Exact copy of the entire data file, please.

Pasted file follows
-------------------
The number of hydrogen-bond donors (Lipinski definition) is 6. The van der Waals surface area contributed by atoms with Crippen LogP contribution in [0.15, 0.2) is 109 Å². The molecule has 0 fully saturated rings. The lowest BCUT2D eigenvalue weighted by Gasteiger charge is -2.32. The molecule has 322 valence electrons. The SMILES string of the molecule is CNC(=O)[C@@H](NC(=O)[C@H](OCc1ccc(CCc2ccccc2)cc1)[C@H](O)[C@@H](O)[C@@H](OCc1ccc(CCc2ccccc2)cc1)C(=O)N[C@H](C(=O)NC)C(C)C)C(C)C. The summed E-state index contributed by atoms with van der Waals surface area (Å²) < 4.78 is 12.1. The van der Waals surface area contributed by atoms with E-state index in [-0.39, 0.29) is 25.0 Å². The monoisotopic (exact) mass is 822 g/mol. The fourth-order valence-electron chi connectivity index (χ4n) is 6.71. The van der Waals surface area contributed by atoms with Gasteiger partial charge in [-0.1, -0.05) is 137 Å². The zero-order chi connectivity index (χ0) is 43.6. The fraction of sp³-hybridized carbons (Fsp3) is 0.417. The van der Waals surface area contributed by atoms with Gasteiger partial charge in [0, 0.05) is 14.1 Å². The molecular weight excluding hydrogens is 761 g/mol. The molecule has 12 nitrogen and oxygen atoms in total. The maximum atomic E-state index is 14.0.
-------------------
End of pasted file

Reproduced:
The number of hydrogen-bond donors (Lipinski definition) is 6. The van der Waals surface area contributed by atoms with Crippen LogP contribution in [0.15, 0.2) is 109 Å². The molecule has 0 fully saturated rings. The lowest BCUT2D eigenvalue weighted by Gasteiger charge is -2.32. The molecule has 322 valence electrons. The SMILES string of the molecule is CNC(=O)[C@@H](NC(=O)[C@H](OCc1ccc(CCc2ccccc2)cc1)[C@H](O)[C@@H](O)[C@@H](OCc1ccc(CCc2ccccc2)cc1)C(=O)N[C@H](C(=O)NC)C(C)C)C(C)C. The summed E-state index contributed by atoms with van der Waals surface area (Å²) < 4.78 is 12.1. The van der Waals surface area contributed by atoms with E-state index in [-0.39, 0.29) is 25.0 Å². The monoisotopic (exact) mass is 822 g/mol. The fourth-order valence-electron chi connectivity index (χ4n) is 6.71. The van der Waals surface area contributed by atoms with Gasteiger partial charge in [-0.1, -0.05) is 137 Å². The zero-order chi connectivity index (χ0) is 43.6. The fraction of sp³-hybridized carbons (Fsp3) is 0.417. The van der Waals surface area contributed by atoms with Gasteiger partial charge in [0, 0.05) is 14.1 Å². The molecular weight excluding hydrogens is 761 g/mol. The molecule has 12 nitrogen and oxygen atoms in total. The maximum atomic E-state index is 14.0.